Optical storage: The means of storing or archiving data on optical discs such as CDs or laser discs.

Orientation: The relative direction of a display or printed page, either horizontal (called “landscape” orientation) or vertical (called “portrait” orientation).

Orphan: One or more ending lines of a paragraph at the beginning of a page or column and separated from the rest of the paragraph at the end of the previous page or column.

Orthochromatic: Photographic and lithographic films which are insensitive to red but sensitive to ultraviolet, blue, green and yellow areas of the spectrum.

Outline Mask: An electronic filtering function that can trace an area or object in an image and extract it. A silhouetting function used in page makeup is also referred to as an outline mask.

Output: Information that has been manipulated by the central processing unit (CPU) of the computer, and displayed either on the video monitor or rendered on paper or film as hard copy, or saved on disk in a digital format.

Output device: Any device by which a computer transforms its information to the “outside world.” In general, you can think of an output device as a machine that translates machine-readable data into human-readable information. Examples: printers, microform devices, video screens.

Output Resolution: Stated in lines per inch or lines per millimeter, output resolution reflects the number of pixels per unit size the plotter can put onto the film.

Overprinting (Double Printing): Printing over an area that has already been printed. Often used in color printing in order to enhance a particular color, or contrast and distinguish a particular color from other similar colors. It is used when the normal process color system is unable to discern close color differences, but are required by the customer.

Packet: A networking transmission unit of fixed maximum size that consists of binary information representing both data, addressing information and error-correction information, created by the data-link layer.

Packing: In lithography, the paper used to underlay a blanket, plate or proof to bring the surface to the desired height, the method of adjusting squeeze pressure. The act of inserting the packing material under the blanket or plate.

Page Make Up: In stripping, the assembly of all elements to make up a page. In electronic scanning, the assembly of page elements such as type, logos, and color separations in position to compose a complete page with all elements which are then displayed on a video terminal as they will appear in the final reproduction.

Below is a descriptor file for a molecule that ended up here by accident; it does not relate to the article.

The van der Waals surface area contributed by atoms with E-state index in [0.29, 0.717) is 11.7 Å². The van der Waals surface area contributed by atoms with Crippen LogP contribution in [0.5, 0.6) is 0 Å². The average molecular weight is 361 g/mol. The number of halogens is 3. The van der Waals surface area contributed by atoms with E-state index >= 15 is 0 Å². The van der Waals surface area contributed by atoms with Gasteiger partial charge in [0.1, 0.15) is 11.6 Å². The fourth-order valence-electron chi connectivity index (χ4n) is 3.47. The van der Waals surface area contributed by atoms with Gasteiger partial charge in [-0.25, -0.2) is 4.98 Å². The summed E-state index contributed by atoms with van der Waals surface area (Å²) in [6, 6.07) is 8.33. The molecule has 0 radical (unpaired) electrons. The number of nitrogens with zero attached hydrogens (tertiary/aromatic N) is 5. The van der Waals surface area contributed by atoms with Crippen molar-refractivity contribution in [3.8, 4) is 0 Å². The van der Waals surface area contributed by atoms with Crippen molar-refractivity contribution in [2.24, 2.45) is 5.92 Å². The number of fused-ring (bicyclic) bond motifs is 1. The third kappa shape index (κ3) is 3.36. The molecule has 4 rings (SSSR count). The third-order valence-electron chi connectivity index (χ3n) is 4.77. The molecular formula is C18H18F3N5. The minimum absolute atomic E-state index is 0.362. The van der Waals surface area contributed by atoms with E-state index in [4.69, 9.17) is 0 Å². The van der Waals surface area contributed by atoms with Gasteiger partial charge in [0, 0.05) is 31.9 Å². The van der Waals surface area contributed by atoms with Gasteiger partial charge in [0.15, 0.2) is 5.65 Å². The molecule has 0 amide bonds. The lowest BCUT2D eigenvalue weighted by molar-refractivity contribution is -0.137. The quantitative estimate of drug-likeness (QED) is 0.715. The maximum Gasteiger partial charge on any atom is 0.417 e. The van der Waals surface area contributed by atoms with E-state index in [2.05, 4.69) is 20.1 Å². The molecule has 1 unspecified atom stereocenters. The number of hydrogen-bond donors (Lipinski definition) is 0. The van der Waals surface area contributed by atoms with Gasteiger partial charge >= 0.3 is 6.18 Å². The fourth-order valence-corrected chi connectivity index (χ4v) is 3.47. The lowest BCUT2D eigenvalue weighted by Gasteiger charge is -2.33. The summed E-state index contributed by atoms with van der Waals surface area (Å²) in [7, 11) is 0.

Pagination: The assignment of page numbers, either manually or electronically, in a document.

Paint Brush: A function in the toolbox of painting, drawing, and image manipulation programs. By moving the cursor on the video monitor, brush strokes of varying size and shape can be generated electronically and displayed on the screen.

Pair-kerning: Automatically kerning selected pairs of characters when they would otherwise be spaced too close or far apart. Characters that are pair-kerned are specified by the font designer.

Palette: The collection of colors, shades, or patterns that can be selected and displayed on a video screen with the aid of a computer and a graphics program.

PANTONE Colors (PMS): A color system of over 1200 standard colors developed by Pantone, Inc., Moonachie, NJ (201)935-5500.

Paragraph Alignment: An electronic function for positioning of text within a box or column; alignment can be left, right, centered or justified.

Partition: A partition is a portion of a physical disk that functions as it were a physically separate unit.

Paste: To transfer the contents of the clipboard to an application. Many applications have a Paste Command that performs this task.

PC: Short for IBM Personal Computer. Used to indicate an IBM or compatible. Sometimes used more generally to indicate any personal computer.

PCI: See Peripheral Component Interconnect.

Peripheral Component Interconnect (PCI): The local bus being promoted as the successor to VL. This type of bus is used in the Apple PowerPC Macintosh and in most Intel Pentium computers.